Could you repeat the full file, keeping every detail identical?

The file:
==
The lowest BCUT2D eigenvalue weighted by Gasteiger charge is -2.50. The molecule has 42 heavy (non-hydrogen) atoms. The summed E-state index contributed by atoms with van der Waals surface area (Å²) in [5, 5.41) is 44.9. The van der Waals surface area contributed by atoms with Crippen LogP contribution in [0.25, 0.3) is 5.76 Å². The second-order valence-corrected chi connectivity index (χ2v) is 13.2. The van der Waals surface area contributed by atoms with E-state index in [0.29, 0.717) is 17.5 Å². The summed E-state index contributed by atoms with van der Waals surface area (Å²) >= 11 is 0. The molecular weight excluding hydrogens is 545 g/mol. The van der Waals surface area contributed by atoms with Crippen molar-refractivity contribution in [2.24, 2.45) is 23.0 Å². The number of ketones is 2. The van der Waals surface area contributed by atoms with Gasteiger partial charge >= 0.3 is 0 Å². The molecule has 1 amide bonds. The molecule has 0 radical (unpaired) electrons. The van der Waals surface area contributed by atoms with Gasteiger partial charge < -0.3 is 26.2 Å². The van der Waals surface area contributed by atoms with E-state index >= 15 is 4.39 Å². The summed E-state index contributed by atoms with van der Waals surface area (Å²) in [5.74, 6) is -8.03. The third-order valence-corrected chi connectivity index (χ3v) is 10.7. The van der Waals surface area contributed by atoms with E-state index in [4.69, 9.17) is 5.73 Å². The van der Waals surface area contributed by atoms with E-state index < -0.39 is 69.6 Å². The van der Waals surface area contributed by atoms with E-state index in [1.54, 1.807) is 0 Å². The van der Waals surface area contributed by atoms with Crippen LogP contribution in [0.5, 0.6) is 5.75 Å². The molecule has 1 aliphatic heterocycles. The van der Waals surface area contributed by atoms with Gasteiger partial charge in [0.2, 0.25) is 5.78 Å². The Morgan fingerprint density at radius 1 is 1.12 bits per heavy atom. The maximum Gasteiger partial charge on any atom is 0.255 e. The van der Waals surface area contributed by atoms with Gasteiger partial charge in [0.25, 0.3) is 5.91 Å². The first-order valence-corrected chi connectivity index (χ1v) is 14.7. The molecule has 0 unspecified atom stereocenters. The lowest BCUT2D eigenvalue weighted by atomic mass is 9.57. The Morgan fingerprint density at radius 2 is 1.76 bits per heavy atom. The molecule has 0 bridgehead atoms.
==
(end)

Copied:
The lowest BCUT2D eigenvalue weighted by Gasteiger charge is -2.50. The molecule has 42 heavy (non-hydrogen) atoms. The summed E-state index contributed by atoms with van der Waals surface area (Å²) in [5, 5.41) is 44.9. The van der Waals surface area contributed by atoms with Crippen LogP contribution in [0.25, 0.3) is 5.76 Å². The second-order valence-corrected chi connectivity index (χ2v) is 13.2. The van der Waals surface area contributed by atoms with E-state index in [0.29, 0.717) is 17.5 Å². The summed E-state index contributed by atoms with van der Waals surface area (Å²) >= 11 is 0. The molecular weight excluding hydrogens is 545 g/mol. The van der Waals surface area contributed by atoms with Crippen molar-refractivity contribution in [2.24, 2.45) is 23.0 Å². The number of ketones is 2. The van der Waals surface area contributed by atoms with Gasteiger partial charge >= 0.3 is 0 Å². The molecule has 1 amide bonds. The molecule has 0 radical (unpaired) electrons. The van der Waals surface area contributed by atoms with Gasteiger partial charge < -0.3 is 26.2 Å². The van der Waals surface area contributed by atoms with E-state index >= 15 is 4.39 Å². The summed E-state index contributed by atoms with van der Waals surface area (Å²) in [5.74, 6) is -8.03. The third-order valence-corrected chi connectivity index (χ3v) is 10.7. The van der Waals surface area contributed by atoms with E-state index in [4.69, 9.17) is 5.73 Å². The van der Waals surface area contributed by atoms with E-state index < -0.39 is 69.6 Å². The van der Waals surface area contributed by atoms with E-state index in [1.54, 1.807) is 0 Å². The van der Waals surface area contributed by atoms with Crippen LogP contribution in [0.5, 0.6) is 5.75 Å². The molecule has 1 aliphatic heterocycles. The van der Waals surface area contributed by atoms with Gasteiger partial charge in [0.2, 0.25) is 5.78 Å². The Morgan fingerprint density at radius 1 is 1.12 bits per heavy atom. The maximum Gasteiger partial charge on any atom is 0.255 e. The van der Waals surface area contributed by atoms with Gasteiger partial charge in [0.25, 0.3) is 5.91 Å². The first-order valence-corrected chi connectivity index (χ1v) is 14.7. The molecule has 0 unspecified atom stereocenters. The lowest BCUT2D eigenvalue weighted by atomic mass is 9.57. The Morgan fingerprint density at radius 2 is 1.76 bits per heavy atom. The molecule has 0 bridgehead atoms.